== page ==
Hearing that their arch enemy, the Ngapuhi chief Hongi Hika, was on his way down the coast with a large war party, the people of Te Arawa retreated to Mokoia. As there was no navigable waterway from the coast and therefore no way that Hongi could bring his canoes to Rotorua, they believed that they were safe on the island. But they didn’t count on Hongi’s cunning. He had his people drag the canoes overland through the dense up steep hills and down gullies until he reached the shores of lake Rotorua. On Mokoia, the Te Arawa could only watch in terror as the lake churned with the thousand paddles that brought their inevitable death closer and closer.

Today, fittingly, Mokoia is home to a Taiaha school where young men learn the traditional arts of weaponry. Tourists can take a launch across the lake to enjoy bush walks, see some native birds and soak in Waikimihia.

The lake has always been a great place for boats; canoes gave way to dinghies and yachts and speed boats and more recently peddle boats and kayaks have joined the flotilla. It used once to be great place for swimming to but for many years now it has been infested with a thick, slimy and virulent weed, which makes it unpleasant if not impossible for swinmming. The search for a way of ridding the lake of weed has continued for years now.

Rotorua’s Polynesian Spa

The Polynesian Spa, in Rotorua’s Government Gardens, has soothed the weary bones of tourists and locals alike for almost a century and a half.

Looking across the lake from a private pool at the Polynesian Spa
Looking across the lake from a private pool at the Polynesian Spa

The miraculous power of the thermal spring water that feeds the Polynesian Spa were first discovered 1878 by Catholic priest, Father Mahoney. A few months of daily dips so visibly alleviated his crippling arthritis that other suffering clergy and parishioners followed suit. Soon the word was out and visitors from all over the world began to make the pilgrimage to the healing pools.

In 1882 the Pavilion Bath House was built. It served until 1931 when it was replaced by the Ward Baths. In 1972, Polynesian Pools Ltd took over the lease of the old, and somewhat run down  baths and over the last 50 years has developed them into the luxurious, state-of-the art spa that exists today.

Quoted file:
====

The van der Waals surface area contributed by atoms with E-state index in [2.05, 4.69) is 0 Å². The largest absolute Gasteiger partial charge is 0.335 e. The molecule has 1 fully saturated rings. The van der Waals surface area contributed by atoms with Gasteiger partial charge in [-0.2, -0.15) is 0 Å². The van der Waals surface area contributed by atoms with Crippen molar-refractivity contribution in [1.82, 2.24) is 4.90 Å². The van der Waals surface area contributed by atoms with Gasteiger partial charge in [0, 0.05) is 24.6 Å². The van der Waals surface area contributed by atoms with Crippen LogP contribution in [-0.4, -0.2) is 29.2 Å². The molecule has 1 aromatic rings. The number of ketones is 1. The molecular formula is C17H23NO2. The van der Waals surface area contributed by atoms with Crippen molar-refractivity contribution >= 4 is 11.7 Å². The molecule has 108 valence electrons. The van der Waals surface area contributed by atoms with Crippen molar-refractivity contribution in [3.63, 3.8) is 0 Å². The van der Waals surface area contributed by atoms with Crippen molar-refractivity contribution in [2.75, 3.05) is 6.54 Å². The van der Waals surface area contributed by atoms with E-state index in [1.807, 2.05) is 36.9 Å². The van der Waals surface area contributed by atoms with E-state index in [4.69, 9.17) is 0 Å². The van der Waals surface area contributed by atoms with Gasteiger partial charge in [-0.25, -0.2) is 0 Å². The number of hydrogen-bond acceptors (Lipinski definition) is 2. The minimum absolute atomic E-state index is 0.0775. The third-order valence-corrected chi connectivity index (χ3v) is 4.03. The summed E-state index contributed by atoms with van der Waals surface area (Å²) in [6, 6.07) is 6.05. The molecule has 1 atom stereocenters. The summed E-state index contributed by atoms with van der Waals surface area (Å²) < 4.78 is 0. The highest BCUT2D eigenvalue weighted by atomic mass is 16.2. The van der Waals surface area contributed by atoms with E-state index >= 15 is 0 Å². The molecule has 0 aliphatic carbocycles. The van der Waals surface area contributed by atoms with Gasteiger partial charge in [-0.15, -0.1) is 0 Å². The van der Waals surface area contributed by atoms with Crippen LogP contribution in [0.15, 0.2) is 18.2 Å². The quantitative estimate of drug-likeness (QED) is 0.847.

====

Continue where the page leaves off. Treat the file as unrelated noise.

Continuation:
Counted among the top 10 world spas, the Polynesian Spa offers a wide range of fabulous therapies. It also offers thermal bathing in 26 different kinds of pools, including deluxe, adult-only, private and family pools as well as a large freshwater chlorinated pool for those who simply want to splash about.

The Government Gardens, Rotorua’s answer to the spas of Europe

The Rotorua Government Gardens are unique among world parks.

The Blue Baths
The Blue Baths

In the Rotorua Government Gardens, you can belt a ball around a golf course fringed with bubbling mud pools, play a game of croquet or bowls, stroll among beds of roses, perch on the edge of lily pond, browse in a museum or soak in a spa.

You’ll find the Rotorua Government Gardens on the edge of the lake, just a stone’s throw from the CBD and on the doorstep of some of the city’s best hotels. They’re a mecca for tourists and a favourite spot for locals.

Originally known as Papaekumana, the Rotorua Government Gardens’ site has always been of great significance to the Tangata Whenua, or local people. Many important battles were fought here and many great chiefs and warriors came to bathe in the hot currents at the edge of the lake or in the healing pools hidden in the scrub. The place is rich with legends and stories.

Towards the end of the 1800s, the Tangata Whenua gifted 50 acres of Papaekumana to the crown “for the benefit of the people of the world”.  The land was cleared and formal gardens were laid out  with the Japanese firs and the Californian Redwood that remain today.

Before long, the Government saw the opportunity to develop the gardens as the South Pacific’s answer to the spas of Europe. In 1908, the magnificent Tudor bath house welcomed the first tourists seeking to “take the waters”.

In 1901, the ornate arch made of local totara wood and representing a stylized crown, was installed at the entrance to the gardens.  It was built in honour of the visit of the Duke and Duchess of Cornwall and York (later King George V and Queen Mary), but has always been known as the Prince’s gate.

In the early 1930s the Blue Baths were opened. The ornate Mediterranean style building was inspired by the swimming pools of Hollywood and the people who came to bathe there were seeking pleasure and fun rather than cures. The Blue Baths enjoy the singular fame of being the first public swimming pool to allow mixed bathing – men and women, that is.

The Rotorua Government Gardens remain a piece of Victorian England parkland, albeit on the fringe of a uniquely Aotearoa landscape. The gardens themselves have changed little and the grand old Tudor Bath House and Blue Baths buildings have been beautifully maintained and restored despite a number of different lives . The  Bath House, after a turn as a restaurant/nightclub, is now home to Te Whare Taonga o Te Arawa (the Rotorua Museum) The Blue Baths, closed to bathers for many years, during which it operated as a  restaurant,  functions centre and nightclub, now houses a cabaret and swimming pool. People still come to “take the waters” in the Rotorua Government Gardens, but they take them now in re-vamped state-of-the-art pools at the Polynesian Spa.

Read about  the Polynesian Spa in the next post.